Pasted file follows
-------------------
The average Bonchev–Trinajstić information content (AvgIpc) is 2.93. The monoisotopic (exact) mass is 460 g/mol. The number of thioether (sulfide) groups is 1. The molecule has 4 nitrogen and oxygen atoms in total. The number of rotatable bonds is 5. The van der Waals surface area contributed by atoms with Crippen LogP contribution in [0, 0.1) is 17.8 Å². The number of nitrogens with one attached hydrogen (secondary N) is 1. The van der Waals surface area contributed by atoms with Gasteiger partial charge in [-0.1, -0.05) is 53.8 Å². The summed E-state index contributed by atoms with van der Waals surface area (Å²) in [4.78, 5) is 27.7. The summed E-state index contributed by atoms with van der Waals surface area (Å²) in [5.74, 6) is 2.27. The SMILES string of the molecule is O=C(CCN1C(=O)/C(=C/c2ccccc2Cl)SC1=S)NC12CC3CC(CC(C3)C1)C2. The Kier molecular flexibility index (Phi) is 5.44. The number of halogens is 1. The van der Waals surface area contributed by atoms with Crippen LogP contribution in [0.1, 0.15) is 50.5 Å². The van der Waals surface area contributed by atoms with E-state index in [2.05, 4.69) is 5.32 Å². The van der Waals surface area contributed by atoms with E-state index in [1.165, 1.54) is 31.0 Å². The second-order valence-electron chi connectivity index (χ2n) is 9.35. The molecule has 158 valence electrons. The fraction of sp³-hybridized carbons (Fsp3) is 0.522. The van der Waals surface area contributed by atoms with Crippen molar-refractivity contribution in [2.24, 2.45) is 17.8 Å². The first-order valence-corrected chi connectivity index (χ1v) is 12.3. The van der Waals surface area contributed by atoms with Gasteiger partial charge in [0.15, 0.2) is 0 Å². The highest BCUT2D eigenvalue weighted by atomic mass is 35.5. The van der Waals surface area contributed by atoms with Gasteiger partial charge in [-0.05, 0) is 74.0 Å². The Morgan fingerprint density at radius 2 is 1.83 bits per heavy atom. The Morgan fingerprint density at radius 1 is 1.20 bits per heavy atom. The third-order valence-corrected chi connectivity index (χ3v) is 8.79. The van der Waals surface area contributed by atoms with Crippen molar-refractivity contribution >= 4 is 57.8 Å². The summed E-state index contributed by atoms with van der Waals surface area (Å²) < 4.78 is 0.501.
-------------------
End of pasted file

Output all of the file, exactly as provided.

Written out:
The average Bonchev–Trinajstić information content (AvgIpc) is 2.93. The monoisotopic (exact) mass is 460 g/mol. The number of thioether (sulfide) groups is 1. The molecule has 4 nitrogen and oxygen atoms in total. The number of rotatable bonds is 5. The van der Waals surface area contributed by atoms with Crippen LogP contribution in [0, 0.1) is 17.8 Å². The number of nitrogens with one attached hydrogen (secondary N) is 1. The van der Waals surface area contributed by atoms with Gasteiger partial charge in [-0.1, -0.05) is 53.8 Å². The summed E-state index contributed by atoms with van der Waals surface area (Å²) in [4.78, 5) is 27.7. The summed E-state index contributed by atoms with van der Waals surface area (Å²) in [5.74, 6) is 2.27. The SMILES string of the molecule is O=C(CCN1C(=O)/C(=C/c2ccccc2Cl)SC1=S)NC12CC3CC(CC(C3)C1)C2. The Kier molecular flexibility index (Phi) is 5.44. The number of halogens is 1. The van der Waals surface area contributed by atoms with Crippen LogP contribution in [0.1, 0.15) is 50.5 Å². The van der Waals surface area contributed by atoms with E-state index in [2.05, 4.69) is 5.32 Å². The van der Waals surface area contributed by atoms with E-state index in [1.165, 1.54) is 31.0 Å². The second-order valence-electron chi connectivity index (χ2n) is 9.35. The molecule has 158 valence electrons. The fraction of sp³-hybridized carbons (Fsp3) is 0.522. The van der Waals surface area contributed by atoms with Crippen molar-refractivity contribution in [2.24, 2.45) is 17.8 Å². The first-order valence-corrected chi connectivity index (χ1v) is 12.3. The van der Waals surface area contributed by atoms with Gasteiger partial charge in [0.15, 0.2) is 0 Å². The highest BCUT2D eigenvalue weighted by atomic mass is 35.5. The van der Waals surface area contributed by atoms with Gasteiger partial charge in [-0.05, 0) is 74.0 Å². The Morgan fingerprint density at radius 2 is 1.83 bits per heavy atom. The Morgan fingerprint density at radius 1 is 1.20 bits per heavy atom. The third-order valence-corrected chi connectivity index (χ3v) is 8.79. The van der Waals surface area contributed by atoms with Crippen molar-refractivity contribution >= 4 is 57.8 Å². The summed E-state index contributed by atoms with van der Waals surface area (Å²) < 4.78 is 0.501.